By John Rezell, Editor, OutdoorsNW
The marine layer drifted in and smothered the near full moon, extinguishing what little light that slipped through the trees slightly illuminating the trail, leaving my black lab Ridgely and me to hike the final stretch in complete darkness.
It figures, I chuckled to myself. That marine layer already ruined the sunset, why not mock me some more? Having spent most of my life as a sportswriter, I should have been keeping score — this being two strikes and all. But no.
I grabbed my cellphone and swiped it to bring up the flashlight app. Nothing. Strike three.
I guess when I did a little cellphone maintenance the other day I zapped that app. Luckily I had reception, barely, so a few minutes later I had a new app and enough light to finish the hike. I’ll make sure my backup flashlight never leaves my backpack again.
When we cleared the forest and returned to the parking lot of the Cape Lookout Trailhead the moon beamed brightly again, lifting my spirits. Just another day of adventure. I love it.
We came to the Oregon Coast with a purpose. With a 360-degree camera in hand, it was time to learn how this baby works. Suffice to say, there is a learning curve. But lo and behold, we will share our first pics soon.
The sun broke through the clouds enough that I figured we could make it to a nice spot on the coast to grab a sunset shot. My initial goal was Oceanside, Oregon, but along the way Cape Lookout State Park grabbed my attention — not to mention the quickly sinking sun.
I wasn’t familiar with the options here. I just know that anytime I roll past on the weekends, the parking lot is overflowing with cars.
But on a spring Friday there was just one vehicle in the lot. And for once the trailhead signage offered everything you needed to know. Bravo Oregon State Parks!
There are three trails, the North Trail, South Trail and Cape Trail. North and Cape lead to overlooks, about two miles each. South leads to the beach, 1.8 miles down. Way down.
The empty parking lot let me know I’d get a good secluded beach shot. So we went for it.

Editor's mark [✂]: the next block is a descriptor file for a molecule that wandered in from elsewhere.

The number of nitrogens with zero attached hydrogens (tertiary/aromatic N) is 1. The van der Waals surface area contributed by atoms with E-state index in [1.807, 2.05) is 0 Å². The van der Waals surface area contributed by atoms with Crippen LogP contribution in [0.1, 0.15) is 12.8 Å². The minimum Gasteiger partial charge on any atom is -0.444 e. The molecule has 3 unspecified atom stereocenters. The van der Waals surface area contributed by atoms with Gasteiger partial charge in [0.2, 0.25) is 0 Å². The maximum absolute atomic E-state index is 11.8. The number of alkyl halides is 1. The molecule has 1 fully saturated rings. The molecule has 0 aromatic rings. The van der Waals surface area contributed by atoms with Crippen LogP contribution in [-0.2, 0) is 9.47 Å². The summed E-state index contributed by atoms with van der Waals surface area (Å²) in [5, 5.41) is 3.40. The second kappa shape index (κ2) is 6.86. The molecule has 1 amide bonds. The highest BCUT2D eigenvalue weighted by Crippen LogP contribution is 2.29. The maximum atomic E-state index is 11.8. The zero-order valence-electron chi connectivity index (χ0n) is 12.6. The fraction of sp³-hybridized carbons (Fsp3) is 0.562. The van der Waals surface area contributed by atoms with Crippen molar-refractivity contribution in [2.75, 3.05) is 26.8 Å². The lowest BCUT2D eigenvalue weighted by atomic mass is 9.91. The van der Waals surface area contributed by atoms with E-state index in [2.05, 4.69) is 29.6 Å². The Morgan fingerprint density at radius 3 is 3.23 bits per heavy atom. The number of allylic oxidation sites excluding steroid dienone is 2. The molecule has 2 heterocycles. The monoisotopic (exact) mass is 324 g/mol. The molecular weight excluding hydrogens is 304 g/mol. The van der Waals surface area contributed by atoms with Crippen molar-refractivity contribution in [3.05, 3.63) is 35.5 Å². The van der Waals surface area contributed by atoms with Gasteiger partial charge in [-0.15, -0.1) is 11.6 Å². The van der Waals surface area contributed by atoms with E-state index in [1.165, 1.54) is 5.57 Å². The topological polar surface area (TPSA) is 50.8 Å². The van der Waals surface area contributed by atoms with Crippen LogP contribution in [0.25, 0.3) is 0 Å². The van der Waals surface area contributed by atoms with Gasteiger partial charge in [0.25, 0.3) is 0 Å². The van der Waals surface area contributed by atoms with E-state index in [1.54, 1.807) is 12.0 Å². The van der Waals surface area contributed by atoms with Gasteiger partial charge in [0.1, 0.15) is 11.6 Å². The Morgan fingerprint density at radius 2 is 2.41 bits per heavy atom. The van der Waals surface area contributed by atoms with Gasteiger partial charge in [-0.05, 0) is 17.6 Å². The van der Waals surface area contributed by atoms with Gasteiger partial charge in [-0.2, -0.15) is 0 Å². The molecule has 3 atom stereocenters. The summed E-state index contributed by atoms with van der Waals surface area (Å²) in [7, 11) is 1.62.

The clock showed it was after 5 and just a few days before Daylight Savings kicked in, so time was of the essence. We had three miles under our belt and it was early in the hiking season so I didn’t have mid-summer fitness. Packing a healthy 15-20 pounds in my backpack didn’t help either. But we went for it.
We double-timed it all the way down the trail and made it to the beach in plenty of time. There I saw the driver of the other vehicle. I knew he had to be down there from the fresh footprints in the muddy trail only heading in that direction. We moved farther down the beach and were alone.
A pinch of blue sky offered hopes for a decent sunset, but by the time the sun dipped below the horizon, the marine layer swallowed everything up to cast just a dreary gray across the landscape. It’s not the kind shot that will make a postcard, but that doesn’t do it justice.
The 360 video and photo are not spectacular, but cool nonetheless. I attempted to get a great shot of the tide rolling in with the camera perched atop a plastic container in about an inch of water, but a creeper wave caught me off guard and toppled it into the sea water.
For some reason, the video didn’t come out, which saved me from some embarrassing audio. I did learn, however, the camera is waterproof!
With Ridgely and I alone (the other dude headed up while he still had light) we listened to the waves crashing on the rocky cape, felt the Pacific mist on our cheeks and savored the solitude of sunlight disappearing for another day.